Review: Mantic Elves

Whatever game you play, whatever scale you choose, there is always that moment when you need to select miniatures. For many of us gamers that’s one of the fascinating moments – the whole excitement of searching for new and not so new miniatures. But then when the first dust settles many questions arise: Are they good quality? Are they going to mix well with other manufacturers? In this series of articles, I will try to find the answers to those questions.

Please if you notice a typo, grammar error or anything wired feel free to contact me. 

Mantic Elves

The Elves were one of the first releases from Mantic. Originally released in 2009, they were probably one of the most commented models made by Mantic. I will give you my view on them at the end of this article. In general Mantic produce miniatures in hard plastic with some addition of metal and resin models. In general, the quality of castings and moulding is good. All parts fit nicely, there is not a lot of flash lines, and all models come with appropriate bases.

Elves-size-BTD-Mantic-GW

Spearmen and archers

Let’s start with the miniatures that are going to be the bulk of an Elven army.

Well, is hard to say a lot, there are enough parts to build spearmen and archers, with options for command groups. Sprues also include some additional stuff like for example dead a body or broken shields. Nice variety of poses is always a big plus for any set.

The miniatures are easy to build so even a less experienced wargamer can build the whole boxset during one evening. The amount of detail makes the set reasonably simple to paint also.

Palace Guard

Let’s take a closer look at the first metal set in this review. In a box, we find all we need to build ten models including elements for a musician, standard bearer and a Champion. There is not a lot of variety in poses: only two designs for body and a third for the Champion, two options for heads and weapons choices.

Mantic-Palace-Guard

I must say that the metal figures look a bit better than the plastic ones. Details are sharper and deeper than in the plastic sets which is not surprising in the case of metal models. As far I’m aware this set is now produced in “restic” and also got some additional weapons.

Bolt Thrower and Dragons Breath

Both models share the same plastic parts and crew, and the only difference is that in the Dragons Breath box we will find metal parts to build this variant of the war machine.

The crew is similar to the plastic Spearmen/Archers (i think they share the same body and heads). Both crew and war machines are easy and quick to build.

King Court

Every army needs a general and heroes who will lead the troops to the ultimate victory, and that is what the King Court set provides.

Mantic-King-Court

So we get an Elven King, an Elven Mage Queen, an Elven Prince, an Elven Standard Bearer and a cat. The models are more detailed than previous plastic sets or Palace Guard. I’m pleased with the Elven King and Mage Queen; the Prince is a bit too generic for me.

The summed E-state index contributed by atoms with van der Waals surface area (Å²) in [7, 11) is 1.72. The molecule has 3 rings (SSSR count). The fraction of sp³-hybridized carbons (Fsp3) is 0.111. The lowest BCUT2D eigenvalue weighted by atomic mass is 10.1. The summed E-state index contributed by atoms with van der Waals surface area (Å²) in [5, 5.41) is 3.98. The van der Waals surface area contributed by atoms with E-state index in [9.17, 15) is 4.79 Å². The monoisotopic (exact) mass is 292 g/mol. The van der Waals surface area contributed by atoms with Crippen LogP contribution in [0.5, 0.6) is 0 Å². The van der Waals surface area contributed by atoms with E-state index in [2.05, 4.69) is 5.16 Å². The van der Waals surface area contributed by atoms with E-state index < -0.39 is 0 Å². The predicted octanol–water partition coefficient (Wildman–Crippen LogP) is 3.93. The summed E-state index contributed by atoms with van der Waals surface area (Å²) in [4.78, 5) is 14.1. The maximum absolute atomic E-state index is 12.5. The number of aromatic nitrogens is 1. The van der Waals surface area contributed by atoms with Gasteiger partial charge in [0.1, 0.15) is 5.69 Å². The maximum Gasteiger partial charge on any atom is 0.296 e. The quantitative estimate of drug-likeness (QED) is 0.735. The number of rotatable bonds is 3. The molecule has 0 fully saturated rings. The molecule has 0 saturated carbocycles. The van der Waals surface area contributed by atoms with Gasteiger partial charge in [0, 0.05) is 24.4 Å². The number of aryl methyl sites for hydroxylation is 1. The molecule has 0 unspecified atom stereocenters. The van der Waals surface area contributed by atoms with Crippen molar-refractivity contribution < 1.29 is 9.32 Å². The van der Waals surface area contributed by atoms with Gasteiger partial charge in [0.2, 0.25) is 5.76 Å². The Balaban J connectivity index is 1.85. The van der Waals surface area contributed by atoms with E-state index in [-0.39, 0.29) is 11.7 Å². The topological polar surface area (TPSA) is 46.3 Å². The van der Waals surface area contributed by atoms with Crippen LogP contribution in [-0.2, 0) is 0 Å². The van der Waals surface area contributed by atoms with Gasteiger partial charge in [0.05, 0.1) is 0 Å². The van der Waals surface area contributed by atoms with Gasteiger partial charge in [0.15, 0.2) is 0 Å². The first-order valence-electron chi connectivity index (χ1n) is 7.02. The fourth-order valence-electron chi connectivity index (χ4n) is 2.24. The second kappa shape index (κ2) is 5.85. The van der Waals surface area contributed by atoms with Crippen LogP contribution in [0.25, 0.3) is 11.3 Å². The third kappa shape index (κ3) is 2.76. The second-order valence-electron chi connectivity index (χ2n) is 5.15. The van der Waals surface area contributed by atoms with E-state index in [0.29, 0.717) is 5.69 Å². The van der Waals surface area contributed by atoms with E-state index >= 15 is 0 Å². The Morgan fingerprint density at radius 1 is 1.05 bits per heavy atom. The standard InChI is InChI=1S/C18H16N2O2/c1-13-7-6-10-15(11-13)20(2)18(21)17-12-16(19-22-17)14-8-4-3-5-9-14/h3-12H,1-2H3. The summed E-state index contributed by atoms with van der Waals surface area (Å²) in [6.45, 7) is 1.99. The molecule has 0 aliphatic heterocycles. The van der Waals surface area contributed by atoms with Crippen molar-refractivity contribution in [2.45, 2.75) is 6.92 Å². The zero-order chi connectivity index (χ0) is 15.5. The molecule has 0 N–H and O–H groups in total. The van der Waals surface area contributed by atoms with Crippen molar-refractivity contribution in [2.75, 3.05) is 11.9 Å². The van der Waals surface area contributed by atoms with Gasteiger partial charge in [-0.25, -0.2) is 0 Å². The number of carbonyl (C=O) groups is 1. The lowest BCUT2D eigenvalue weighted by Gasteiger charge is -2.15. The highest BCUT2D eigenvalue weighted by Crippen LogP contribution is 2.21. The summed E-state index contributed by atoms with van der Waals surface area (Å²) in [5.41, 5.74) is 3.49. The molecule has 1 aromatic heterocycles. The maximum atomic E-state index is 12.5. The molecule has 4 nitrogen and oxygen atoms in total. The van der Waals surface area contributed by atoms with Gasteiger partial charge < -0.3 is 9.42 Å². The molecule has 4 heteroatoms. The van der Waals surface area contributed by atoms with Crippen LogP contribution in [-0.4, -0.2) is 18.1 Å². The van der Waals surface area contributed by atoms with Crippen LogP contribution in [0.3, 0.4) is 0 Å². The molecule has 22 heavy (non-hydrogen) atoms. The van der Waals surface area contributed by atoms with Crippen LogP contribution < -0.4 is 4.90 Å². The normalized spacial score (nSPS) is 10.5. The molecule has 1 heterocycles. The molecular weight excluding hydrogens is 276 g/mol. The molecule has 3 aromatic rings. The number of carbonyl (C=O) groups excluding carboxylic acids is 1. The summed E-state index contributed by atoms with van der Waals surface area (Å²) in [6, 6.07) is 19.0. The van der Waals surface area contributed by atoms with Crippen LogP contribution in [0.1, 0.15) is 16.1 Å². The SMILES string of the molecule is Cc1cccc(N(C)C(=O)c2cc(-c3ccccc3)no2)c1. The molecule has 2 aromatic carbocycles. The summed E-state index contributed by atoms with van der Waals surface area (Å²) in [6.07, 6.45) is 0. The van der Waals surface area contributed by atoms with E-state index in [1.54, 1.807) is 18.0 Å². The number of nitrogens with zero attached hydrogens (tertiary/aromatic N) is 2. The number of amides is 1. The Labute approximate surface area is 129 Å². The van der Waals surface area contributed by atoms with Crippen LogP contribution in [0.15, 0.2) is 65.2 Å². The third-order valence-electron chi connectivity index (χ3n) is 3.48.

Lord on battle Dragon

Last but not least is this “little puppy” – a Lord on The Battle Dragon. Probably my favourite model of the whole lot.

Unfortunately, this model is now out of production and was replaced by a newer design which in my opinion is inferior. The dragon fits 50mm square base, and that’s a big plus for me as I’m not a massive fan of super-duper oversize models that occupy half of the table, not to mention it fits nicely to the concept of basing in Battle Havoc!.  This model requires a bit more skill and experience in assembling compare to others,  as metal parts are harder to work with.

Conclusions

Well, and now time for some “sort of” summary. As I mentioned at the beginning, the Elves have a very diverse opinion.

First of all, if you are looking for miniatures that are easy to put together and quick to paint and looks nice, I can easily recommend Mantic products, but on the other hand, if you are looking for supper detailed models with tons of things to paint… well do I need to say it? It is just not here, and I think that’s part of the concept behind Mantic products. Like it or not, that’s how they are done.

Now, the design. Okay, they’re not a copy of miniatures by a well know company from Nottingham. From my perspective, that is a very good thing, and I appreciate this approach but, is also probably the most significant weakness/disadvantage for many. The figures are indeed slender which mean they are not going to mix very well with other manufacturers, definitely not in one unit, this also means that if you want to use them as a base for your army, you will need probably stick to Mantic products.

That’s all for today, hope you enjoyed the review, and feel free to left any comments.

Cheers,
Seb

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